You may have noticed that Hamilton typically named a lot of it's watch models with men's names. this wasn't always the case though. Originally the models were named for their general shapes... Cushion, Barrel, etc. After a couple of years new models were introduced with the names of swanky resorts from the era... Meadowbrook, Pinehurst, Piping Rock, etc. The first models to be named after people where the "Explorer Series" launched in 1932. The world was smaller at the start of the last century and much of it was yet to be explored. This series of watches were named after celebrated explorers from recent memory.
One of the watches from 1932 was the Andrews. It was produced through 1934.
The Andrews came in a 14K solid yellow or white gold case with either a luminous dial or a raised gold figure dial. Eventually Hamilton referred to the latter styled dial as an "applied gold numeral (or marker)" dial but at this point in time it was "raised".
The model is named after Roy Chapman Andrews who was a well known explorer from the 1920's. He's thought to have been the inspiration behind the Indiana Jones character from the movies.
Among Andrews's accomplishments are the discovery of several well known dinosaurs, including the Velociraptor made famous in the Jurassic Park movies.
Another interesting bit of trivia about the Explorer series is it uses an uncommon movement from the time called the 401. The 401 grade is a 19 jewel 12/0 sized movement that is based on an Illinois movement being made at the same time. Hamilton acquired Illinois Watch Company in the late 1920's and the 401 was one of the ways the acquisition was integrated into Hamilton's lineup.
I recently had an opportunity to work on an Andrews thanks to a generous and daring friend. I've never worked on a 401 before and I was a bit hesitant because if anything went wrong I would not have any spare parts to make it right. But, in the spirit of the great explorers we decided to "go for it".
It arrived in nice shape - a little dirty but ticking, which is always a good sign.
This is an engraved dial and if need be it could be refinished to look like new. I'll give it a gentle cleaning and see if I can brighten it up a bit.
One of the daunting aspects of this movement is the train bridge... check it out - five arbors have to be aligned at the same time in order to seat the bridge. This is the sort of set up where I cross my fingers when I take it apart.
The 401 is a 12/0 sized movement and that's the same "size" as a 770 from 30 years later. Yet the 401 is obviously much bigger... what gives? Well the size is defined by the width of the main plate and not the overall size. So the 401 and 770 are the same width but that's were the similarities end.
Without the dial in the way the dial-side of the main plate is somewhat familiar but unlike any other Hamilton movements before or since.
With the setting wheel, minute wheel, hour wheel and cannon pinion out of the way, the front is largely stripped of parts.
Turning my attention to the backside of the movement, the first thing to do is to make sure the mainspring has been let down so there's no stored energy inside. The empty screw holes on the sides are for case screws - in case the movement was installed in a three-piece case - which it is not in this situation.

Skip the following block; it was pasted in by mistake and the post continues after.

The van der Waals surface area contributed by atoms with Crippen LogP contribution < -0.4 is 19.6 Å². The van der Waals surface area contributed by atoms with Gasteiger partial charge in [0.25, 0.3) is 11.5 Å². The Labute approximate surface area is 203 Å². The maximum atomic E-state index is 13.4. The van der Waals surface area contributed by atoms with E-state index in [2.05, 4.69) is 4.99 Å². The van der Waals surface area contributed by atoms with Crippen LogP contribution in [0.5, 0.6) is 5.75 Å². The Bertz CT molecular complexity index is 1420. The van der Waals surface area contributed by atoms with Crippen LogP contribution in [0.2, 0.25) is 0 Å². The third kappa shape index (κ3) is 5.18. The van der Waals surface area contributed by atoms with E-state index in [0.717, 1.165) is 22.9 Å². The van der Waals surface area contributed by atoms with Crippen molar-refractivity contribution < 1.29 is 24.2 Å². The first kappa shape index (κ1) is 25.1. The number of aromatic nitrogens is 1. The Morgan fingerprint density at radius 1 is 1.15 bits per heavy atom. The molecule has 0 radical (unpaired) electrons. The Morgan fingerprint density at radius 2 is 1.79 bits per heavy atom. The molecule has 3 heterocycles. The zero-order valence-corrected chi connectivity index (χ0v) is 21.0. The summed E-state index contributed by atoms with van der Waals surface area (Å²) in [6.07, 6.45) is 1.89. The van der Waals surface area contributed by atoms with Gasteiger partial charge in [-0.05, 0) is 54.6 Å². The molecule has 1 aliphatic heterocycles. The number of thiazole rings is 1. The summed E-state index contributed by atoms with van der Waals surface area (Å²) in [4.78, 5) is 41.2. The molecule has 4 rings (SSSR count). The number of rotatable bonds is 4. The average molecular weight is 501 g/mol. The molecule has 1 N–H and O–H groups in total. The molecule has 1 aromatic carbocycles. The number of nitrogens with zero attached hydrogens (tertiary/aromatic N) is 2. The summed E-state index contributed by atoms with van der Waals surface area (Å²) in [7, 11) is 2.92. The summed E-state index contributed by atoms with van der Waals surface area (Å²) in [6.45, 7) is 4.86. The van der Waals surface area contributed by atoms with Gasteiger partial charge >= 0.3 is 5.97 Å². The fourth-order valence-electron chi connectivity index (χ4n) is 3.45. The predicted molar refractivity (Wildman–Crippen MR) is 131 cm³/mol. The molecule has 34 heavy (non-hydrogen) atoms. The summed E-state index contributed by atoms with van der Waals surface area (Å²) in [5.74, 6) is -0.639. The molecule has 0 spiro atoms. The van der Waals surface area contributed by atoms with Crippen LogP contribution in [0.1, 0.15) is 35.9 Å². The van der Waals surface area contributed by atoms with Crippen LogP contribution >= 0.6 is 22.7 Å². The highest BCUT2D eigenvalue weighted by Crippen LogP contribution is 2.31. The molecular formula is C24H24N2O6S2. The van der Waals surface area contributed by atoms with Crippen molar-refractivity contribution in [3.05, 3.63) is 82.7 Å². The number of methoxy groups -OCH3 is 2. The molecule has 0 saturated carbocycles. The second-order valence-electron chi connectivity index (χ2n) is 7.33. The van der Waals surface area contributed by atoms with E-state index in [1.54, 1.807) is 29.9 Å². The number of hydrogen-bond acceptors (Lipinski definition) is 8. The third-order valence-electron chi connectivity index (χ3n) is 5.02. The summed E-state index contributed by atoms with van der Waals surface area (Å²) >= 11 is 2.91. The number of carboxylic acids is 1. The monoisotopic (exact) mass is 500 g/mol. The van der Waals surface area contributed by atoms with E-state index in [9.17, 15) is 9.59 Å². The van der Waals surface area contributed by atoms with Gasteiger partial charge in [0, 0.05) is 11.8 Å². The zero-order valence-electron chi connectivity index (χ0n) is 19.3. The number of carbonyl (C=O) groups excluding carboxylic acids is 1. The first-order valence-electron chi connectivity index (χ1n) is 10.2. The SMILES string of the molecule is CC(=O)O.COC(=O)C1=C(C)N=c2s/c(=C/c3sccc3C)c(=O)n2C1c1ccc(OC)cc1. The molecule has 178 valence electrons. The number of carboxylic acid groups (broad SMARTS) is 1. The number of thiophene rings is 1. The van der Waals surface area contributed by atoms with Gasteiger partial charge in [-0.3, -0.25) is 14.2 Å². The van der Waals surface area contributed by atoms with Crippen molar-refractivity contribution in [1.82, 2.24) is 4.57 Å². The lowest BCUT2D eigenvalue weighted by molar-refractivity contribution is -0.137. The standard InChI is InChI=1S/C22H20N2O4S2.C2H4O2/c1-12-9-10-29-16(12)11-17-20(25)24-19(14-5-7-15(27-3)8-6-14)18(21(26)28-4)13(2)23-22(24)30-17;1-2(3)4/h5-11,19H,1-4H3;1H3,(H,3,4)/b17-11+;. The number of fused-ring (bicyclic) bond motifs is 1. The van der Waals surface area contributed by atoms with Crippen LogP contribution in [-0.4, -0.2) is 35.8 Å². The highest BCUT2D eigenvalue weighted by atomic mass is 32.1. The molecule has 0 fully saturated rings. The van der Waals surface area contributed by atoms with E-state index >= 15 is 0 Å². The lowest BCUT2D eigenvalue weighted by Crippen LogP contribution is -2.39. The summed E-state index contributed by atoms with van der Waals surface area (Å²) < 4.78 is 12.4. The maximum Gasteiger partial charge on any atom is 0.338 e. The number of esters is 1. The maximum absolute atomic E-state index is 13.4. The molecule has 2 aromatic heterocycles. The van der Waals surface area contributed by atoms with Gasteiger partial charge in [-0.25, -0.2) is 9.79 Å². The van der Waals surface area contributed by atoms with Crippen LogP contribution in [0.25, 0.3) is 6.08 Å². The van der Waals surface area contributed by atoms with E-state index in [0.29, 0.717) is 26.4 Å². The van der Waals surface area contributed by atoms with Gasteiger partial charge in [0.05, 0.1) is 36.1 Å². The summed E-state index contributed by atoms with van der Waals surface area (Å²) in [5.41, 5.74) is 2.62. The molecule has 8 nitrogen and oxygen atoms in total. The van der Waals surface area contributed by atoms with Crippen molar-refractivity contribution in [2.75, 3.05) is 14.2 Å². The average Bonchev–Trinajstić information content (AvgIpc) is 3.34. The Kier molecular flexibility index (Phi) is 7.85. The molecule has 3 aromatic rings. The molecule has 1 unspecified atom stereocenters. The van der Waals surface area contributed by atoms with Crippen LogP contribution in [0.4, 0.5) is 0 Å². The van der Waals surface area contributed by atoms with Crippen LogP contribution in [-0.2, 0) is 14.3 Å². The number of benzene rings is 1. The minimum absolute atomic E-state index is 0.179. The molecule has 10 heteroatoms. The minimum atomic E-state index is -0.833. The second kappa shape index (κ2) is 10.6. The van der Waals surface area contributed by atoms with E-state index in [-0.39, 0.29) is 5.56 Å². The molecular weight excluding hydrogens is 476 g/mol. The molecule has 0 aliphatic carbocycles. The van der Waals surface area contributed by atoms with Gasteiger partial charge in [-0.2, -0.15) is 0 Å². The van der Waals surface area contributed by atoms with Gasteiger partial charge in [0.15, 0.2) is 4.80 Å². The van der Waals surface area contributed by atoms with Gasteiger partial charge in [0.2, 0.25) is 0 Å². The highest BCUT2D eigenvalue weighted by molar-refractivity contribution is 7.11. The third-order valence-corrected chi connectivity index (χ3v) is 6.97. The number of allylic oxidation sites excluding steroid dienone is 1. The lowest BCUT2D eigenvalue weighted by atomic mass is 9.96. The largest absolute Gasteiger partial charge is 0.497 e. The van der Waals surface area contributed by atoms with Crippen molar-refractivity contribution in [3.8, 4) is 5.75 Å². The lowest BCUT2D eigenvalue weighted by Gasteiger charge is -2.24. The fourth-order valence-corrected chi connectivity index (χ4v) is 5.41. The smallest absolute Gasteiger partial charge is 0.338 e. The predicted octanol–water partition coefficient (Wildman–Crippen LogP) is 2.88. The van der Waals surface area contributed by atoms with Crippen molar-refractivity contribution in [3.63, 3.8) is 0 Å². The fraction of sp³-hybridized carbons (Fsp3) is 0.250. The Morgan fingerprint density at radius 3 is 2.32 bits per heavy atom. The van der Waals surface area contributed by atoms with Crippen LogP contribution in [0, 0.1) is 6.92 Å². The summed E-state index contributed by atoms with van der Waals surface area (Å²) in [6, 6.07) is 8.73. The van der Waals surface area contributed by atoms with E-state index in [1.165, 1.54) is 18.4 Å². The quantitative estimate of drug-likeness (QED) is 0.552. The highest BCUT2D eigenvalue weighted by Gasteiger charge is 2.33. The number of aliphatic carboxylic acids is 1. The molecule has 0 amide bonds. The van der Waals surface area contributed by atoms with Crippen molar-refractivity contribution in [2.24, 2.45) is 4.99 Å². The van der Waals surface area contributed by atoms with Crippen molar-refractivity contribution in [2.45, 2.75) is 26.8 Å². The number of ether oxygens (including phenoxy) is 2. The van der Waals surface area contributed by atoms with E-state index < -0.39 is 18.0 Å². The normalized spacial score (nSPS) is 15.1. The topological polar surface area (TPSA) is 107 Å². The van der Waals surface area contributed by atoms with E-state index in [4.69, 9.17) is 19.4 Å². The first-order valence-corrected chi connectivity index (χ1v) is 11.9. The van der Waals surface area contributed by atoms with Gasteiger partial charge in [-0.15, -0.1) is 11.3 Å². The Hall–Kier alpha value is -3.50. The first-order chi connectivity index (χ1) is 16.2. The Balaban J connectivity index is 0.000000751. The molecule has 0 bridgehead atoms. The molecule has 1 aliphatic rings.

The first thing I took off was the balance assembly as it seems rather exposed in the corner of the movement. It's best to protect it from accidental harm. Then the barrel bridge is removed to expose the mainspring barrel.
Now the train bridge can be lifted off. Now you can see how the power from the mainspring is passed through to the pallet fork. The second hand is driven by a special pinion and isn't integral to the gear train (the watch would run without it if needed). I also noticed one of the pallet fork bridge screws is missing. Hopefully I'll have a similar screw to use as a replacement.
I don't have a replacement mainspring for a 401 so I just cleaned and reinstalled the existing one. It wasn't set too bad so it should be okay.
All the parts are cleaned and dried. Time to go into the breach and see if I can reassemble it.
Check out the second hand pinion... not much to it really.
The first thing to go back in are the wheels. I'll put the pallet fork in after the train bridge is set - that way it won't interfere with the wheels' movement.
Well, I'd like to say that was hard but it just dropped in place right from the start... that never happens but it did today. A quick touch to the center wheel makes all five arbors spin effortlessly.
Now I'll put the pallet fork back in, along with a replacement for the missing screw.
From there it's just a matter of putting the mainspring barrel back in, giving the watch a few winds and setting the balance back in place. The watch is now ticking away.
A trip to the timer reveals an odd "hunting" pattern. It reminds me of a lawn mower engine that is cycling fast and slow, fast and slow. I'm not sure what is causing it but the first thing I'll do it pass it through my demagnetizer.
Well, a few passes through the demagnetizer and a couple of attempts at cleaning the hairspring seem to have leveled it out a bit put it's still not perfect. Sometimes you need to know when to call it a day though. Every time I take it apart is an opportunity to foul it up. A man's got to know his limitations.
The reassembled movement goes back into it's case and in my light tent the watch dial looks a little more splotchy than it appears in regular light to the naked eye. It's actually a pretty sharp looking watch.
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